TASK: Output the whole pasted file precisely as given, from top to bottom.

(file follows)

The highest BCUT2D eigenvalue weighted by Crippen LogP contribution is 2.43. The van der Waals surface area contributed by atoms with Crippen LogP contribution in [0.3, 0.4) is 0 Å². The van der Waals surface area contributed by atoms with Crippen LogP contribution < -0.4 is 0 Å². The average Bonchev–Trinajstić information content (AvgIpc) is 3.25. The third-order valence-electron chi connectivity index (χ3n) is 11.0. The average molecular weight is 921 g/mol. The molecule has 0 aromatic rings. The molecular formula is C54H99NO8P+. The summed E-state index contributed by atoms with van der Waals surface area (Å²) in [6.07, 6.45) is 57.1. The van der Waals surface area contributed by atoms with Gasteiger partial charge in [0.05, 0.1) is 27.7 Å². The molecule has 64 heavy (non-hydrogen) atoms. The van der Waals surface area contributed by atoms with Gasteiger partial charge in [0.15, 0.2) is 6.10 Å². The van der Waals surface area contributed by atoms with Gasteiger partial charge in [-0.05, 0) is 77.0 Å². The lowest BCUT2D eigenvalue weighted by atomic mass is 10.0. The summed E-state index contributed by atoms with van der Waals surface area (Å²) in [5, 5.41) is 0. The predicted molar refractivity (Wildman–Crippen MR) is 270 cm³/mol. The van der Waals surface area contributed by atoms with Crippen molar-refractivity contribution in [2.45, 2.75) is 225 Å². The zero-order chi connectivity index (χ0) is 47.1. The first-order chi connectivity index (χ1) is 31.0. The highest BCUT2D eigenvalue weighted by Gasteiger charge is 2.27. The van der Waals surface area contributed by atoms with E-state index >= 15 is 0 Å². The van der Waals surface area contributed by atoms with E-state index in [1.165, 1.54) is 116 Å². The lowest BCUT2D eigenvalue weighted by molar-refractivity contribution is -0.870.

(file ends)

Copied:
The highest BCUT2D eigenvalue weighted by Crippen LogP contribution is 2.43. The van der Waals surface area contributed by atoms with Crippen LogP contribution in [0.3, 0.4) is 0 Å². The van der Waals surface area contributed by atoms with Crippen LogP contribution < -0.4 is 0 Å². The average Bonchev–Trinajstić information content (AvgIpc) is 3.25. The third-order valence-electron chi connectivity index (χ3n) is 11.0. The average molecular weight is 921 g/mol. The molecule has 0 aromatic rings. The molecular formula is C54H99NO8P+. The summed E-state index contributed by atoms with van der Waals surface area (Å²) in [6.07, 6.45) is 57.1. The van der Waals surface area contributed by atoms with Gasteiger partial charge in [0.05, 0.1) is 27.7 Å². The molecule has 64 heavy (non-hydrogen) atoms. The van der Waals surface area contributed by atoms with Gasteiger partial charge in [0.15, 0.2) is 6.10 Å². The van der Waals surface area contributed by atoms with Gasteiger partial charge in [-0.05, 0) is 77.0 Å². The lowest BCUT2D eigenvalue weighted by atomic mass is 10.0. The summed E-state index contributed by atoms with van der Waals surface area (Å²) in [5, 5.41) is 0. The predicted molar refractivity (Wildman–Crippen MR) is 270 cm³/mol. The van der Waals surface area contributed by atoms with Crippen molar-refractivity contribution in [2.45, 2.75) is 225 Å². The zero-order chi connectivity index (χ0) is 47.1. The first-order chi connectivity index (χ1) is 31.0. The highest BCUT2D eigenvalue weighted by Gasteiger charge is 2.27. The van der Waals surface area contributed by atoms with E-state index >= 15 is 0 Å². The van der Waals surface area contributed by atoms with E-state index in [1.165, 1.54) is 116 Å². The lowest BCUT2D eigenvalue weighted by molar-refractivity contribution is -0.870.